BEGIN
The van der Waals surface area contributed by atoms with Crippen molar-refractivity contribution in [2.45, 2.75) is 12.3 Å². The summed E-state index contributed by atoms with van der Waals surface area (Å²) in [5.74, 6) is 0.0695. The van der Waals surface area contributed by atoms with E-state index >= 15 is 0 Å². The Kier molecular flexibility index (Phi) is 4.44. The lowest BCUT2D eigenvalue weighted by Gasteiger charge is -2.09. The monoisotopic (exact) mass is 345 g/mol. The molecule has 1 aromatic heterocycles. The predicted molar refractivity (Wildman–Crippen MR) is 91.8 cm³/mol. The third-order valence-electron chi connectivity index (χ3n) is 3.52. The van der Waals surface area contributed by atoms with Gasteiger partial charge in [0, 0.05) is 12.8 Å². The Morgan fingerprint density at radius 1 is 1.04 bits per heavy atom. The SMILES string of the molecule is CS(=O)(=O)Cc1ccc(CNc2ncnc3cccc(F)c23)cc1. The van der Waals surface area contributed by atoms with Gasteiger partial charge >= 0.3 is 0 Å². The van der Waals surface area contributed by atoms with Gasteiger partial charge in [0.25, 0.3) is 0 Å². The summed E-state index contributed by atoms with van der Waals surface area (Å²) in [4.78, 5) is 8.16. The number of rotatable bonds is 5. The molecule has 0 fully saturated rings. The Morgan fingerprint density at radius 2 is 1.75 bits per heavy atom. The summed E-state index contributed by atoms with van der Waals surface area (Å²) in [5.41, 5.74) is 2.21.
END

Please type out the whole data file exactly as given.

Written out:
The van der Waals surface area contributed by atoms with Crippen molar-refractivity contribution in [2.45, 2.75) is 12.3 Å². The summed E-state index contributed by atoms with van der Waals surface area (Å²) in [5.74, 6) is 0.0695. The van der Waals surface area contributed by atoms with E-state index >= 15 is 0 Å². The Kier molecular flexibility index (Phi) is 4.44. The lowest BCUT2D eigenvalue weighted by Gasteiger charge is -2.09. The monoisotopic (exact) mass is 345 g/mol. The molecule has 1 aromatic heterocycles. The predicted molar refractivity (Wildman–Crippen MR) is 91.8 cm³/mol. The third-order valence-electron chi connectivity index (χ3n) is 3.52. The van der Waals surface area contributed by atoms with Gasteiger partial charge in [0, 0.05) is 12.8 Å². The Morgan fingerprint density at radius 1 is 1.04 bits per heavy atom. The SMILES string of the molecule is CS(=O)(=O)Cc1ccc(CNc2ncnc3cccc(F)c23)cc1. The van der Waals surface area contributed by atoms with Gasteiger partial charge >= 0.3 is 0 Å². The van der Waals surface area contributed by atoms with Gasteiger partial charge in [0.25, 0.3) is 0 Å². The summed E-state index contributed by atoms with van der Waals surface area (Å²) in [4.78, 5) is 8.16. The number of rotatable bonds is 5. The molecule has 0 fully saturated rings. The Morgan fingerprint density at radius 2 is 1.75 bits per heavy atom. The summed E-state index contributed by atoms with van der Waals surface area (Å²) in [5.41, 5.74) is 2.21.